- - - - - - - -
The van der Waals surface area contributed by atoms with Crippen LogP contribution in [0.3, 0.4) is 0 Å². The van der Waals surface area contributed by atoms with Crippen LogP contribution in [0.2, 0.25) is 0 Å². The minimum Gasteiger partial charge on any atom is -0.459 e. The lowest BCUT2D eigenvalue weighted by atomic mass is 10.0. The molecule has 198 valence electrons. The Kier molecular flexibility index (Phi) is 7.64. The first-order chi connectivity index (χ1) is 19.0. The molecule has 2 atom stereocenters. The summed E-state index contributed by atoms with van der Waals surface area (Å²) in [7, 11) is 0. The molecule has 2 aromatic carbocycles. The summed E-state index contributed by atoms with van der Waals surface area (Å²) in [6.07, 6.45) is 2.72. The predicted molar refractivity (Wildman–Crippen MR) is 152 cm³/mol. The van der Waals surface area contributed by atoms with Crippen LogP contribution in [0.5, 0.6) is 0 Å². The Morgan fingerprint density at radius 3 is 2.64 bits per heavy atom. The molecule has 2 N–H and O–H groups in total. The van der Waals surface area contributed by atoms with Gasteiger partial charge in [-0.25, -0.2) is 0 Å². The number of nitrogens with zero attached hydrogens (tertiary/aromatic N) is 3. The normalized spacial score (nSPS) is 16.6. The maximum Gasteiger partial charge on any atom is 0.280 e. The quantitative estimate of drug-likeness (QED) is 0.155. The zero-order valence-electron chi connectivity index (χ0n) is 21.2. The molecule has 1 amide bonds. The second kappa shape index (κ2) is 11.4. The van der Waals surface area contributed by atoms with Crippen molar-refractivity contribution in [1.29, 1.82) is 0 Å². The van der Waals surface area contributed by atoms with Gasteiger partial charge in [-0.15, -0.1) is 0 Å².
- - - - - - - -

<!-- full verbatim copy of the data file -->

The van der Waals surface area contributed by atoms with Crippen LogP contribution in [0.3, 0.4) is 0 Å². The van der Waals surface area contributed by atoms with Crippen LogP contribution in [0.2, 0.25) is 0 Å². The minimum Gasteiger partial charge on any atom is -0.459 e. The lowest BCUT2D eigenvalue weighted by atomic mass is 10.0. The molecule has 198 valence electrons. The Kier molecular flexibility index (Phi) is 7.64. The first-order chi connectivity index (χ1) is 19.0. The molecule has 2 atom stereocenters. The summed E-state index contributed by atoms with van der Waals surface area (Å²) in [7, 11) is 0. The molecule has 2 aromatic carbocycles. The summed E-state index contributed by atoms with van der Waals surface area (Å²) in [6.07, 6.45) is 2.72. The predicted molar refractivity (Wildman–Crippen MR) is 152 cm³/mol. The van der Waals surface area contributed by atoms with Crippen LogP contribution in [0.5, 0.6) is 0 Å². The Morgan fingerprint density at radius 3 is 2.64 bits per heavy atom. The molecule has 2 N–H and O–H groups in total. The van der Waals surface area contributed by atoms with Gasteiger partial charge in [-0.25, -0.2) is 0 Å². The number of nitrogens with zero attached hydrogens (tertiary/aromatic N) is 3. The normalized spacial score (nSPS) is 16.6. The maximum Gasteiger partial charge on any atom is 0.280 e. The quantitative estimate of drug-likeness (QED) is 0.155. The zero-order valence-electron chi connectivity index (χ0n) is 21.2. The molecule has 1 amide bonds. The second kappa shape index (κ2) is 11.4. The van der Waals surface area contributed by atoms with Crippen molar-refractivity contribution in [1.29, 1.82) is 0 Å². The van der Waals surface area contributed by atoms with Gasteiger partial charge in [-0.15, -0.1) is 0 Å².